So many other examples. Wix started spinning off their backend features as headless API's for Jamstack sites (and are a great Netlify partner now). Sitecore's fastest growing product line is their API based cloud offering (and they're another great Netlify partner now).

If we really start seeing commercial traction around building monolithic fullstack apps for the web again, with rendering/business logic and data access all bundled together, we'll need to start evangelizing for a Jamstack approach again.

But meanwhile we might want to just focus on how we start simplifying the new stack that's emerged and grown more complex than it started out as. And on how we help the really large companies out there with big, complex web architectures adopt and modernize.

This was echoed by others like Abhi Aiyer who said, it's not dead, it's the norm. According to Paul Scanlon:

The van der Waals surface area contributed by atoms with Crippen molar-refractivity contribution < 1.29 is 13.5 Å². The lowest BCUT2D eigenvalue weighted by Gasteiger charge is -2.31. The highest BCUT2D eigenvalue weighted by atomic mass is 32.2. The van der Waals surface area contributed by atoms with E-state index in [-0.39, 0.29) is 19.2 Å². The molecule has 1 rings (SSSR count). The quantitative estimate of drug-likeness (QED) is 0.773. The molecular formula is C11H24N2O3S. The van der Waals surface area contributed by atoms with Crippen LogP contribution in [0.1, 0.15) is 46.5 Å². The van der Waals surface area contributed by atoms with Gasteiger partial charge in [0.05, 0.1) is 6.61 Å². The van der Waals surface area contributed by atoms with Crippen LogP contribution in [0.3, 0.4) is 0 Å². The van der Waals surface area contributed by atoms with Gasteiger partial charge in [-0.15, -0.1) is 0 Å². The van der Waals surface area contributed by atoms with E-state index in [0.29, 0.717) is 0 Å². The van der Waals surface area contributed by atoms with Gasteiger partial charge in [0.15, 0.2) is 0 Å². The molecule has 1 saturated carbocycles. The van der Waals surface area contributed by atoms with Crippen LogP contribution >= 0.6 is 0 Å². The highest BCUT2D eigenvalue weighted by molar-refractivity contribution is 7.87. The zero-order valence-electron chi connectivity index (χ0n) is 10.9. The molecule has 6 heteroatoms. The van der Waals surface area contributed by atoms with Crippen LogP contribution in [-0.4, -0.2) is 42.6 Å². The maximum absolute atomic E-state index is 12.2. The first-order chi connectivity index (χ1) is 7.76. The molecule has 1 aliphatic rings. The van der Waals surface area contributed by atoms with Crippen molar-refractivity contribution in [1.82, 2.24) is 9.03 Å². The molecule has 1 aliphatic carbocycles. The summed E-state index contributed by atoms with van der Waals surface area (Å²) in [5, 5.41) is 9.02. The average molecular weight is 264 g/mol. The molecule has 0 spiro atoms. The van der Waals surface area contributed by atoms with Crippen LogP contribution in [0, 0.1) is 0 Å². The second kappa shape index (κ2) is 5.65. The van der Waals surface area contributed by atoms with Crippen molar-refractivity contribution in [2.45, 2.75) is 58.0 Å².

Jamstack was a movement. If you weren’t around before it, folks might not know how big of a deal it is/was. Things shifted so much that Jamstack is now just web development.

Current Netlify employee Matt Kane humorously put it like so:

What happened to flatscreen TVs? Everyone used to talk about them, and now nobody does! They were the hottest thing and now flatscreen TVs are dead.

I think you get the idea and I'll leave it here for now. But there was plenty more discussion on Twitter and Hacker News that I would encourage checking out if you find this topic interesting including a back and forth between Phil Hawksworth and Chris Ferdinandi about where solutions like Wordpress fit into this conversation.

Podcasts of the Week

One More Thing

Curious how we got here in this Jamstack debate? There's a long history of back and forth discussions about the meaning and purpose of the term. For a great overview, check out this recording of Ishan Anand's talk The Evolution of Jamstack recorded in May 2021:

We also had a great panel discussion back in the day with many of the people featured in this edition of the newsletter. Check it out here: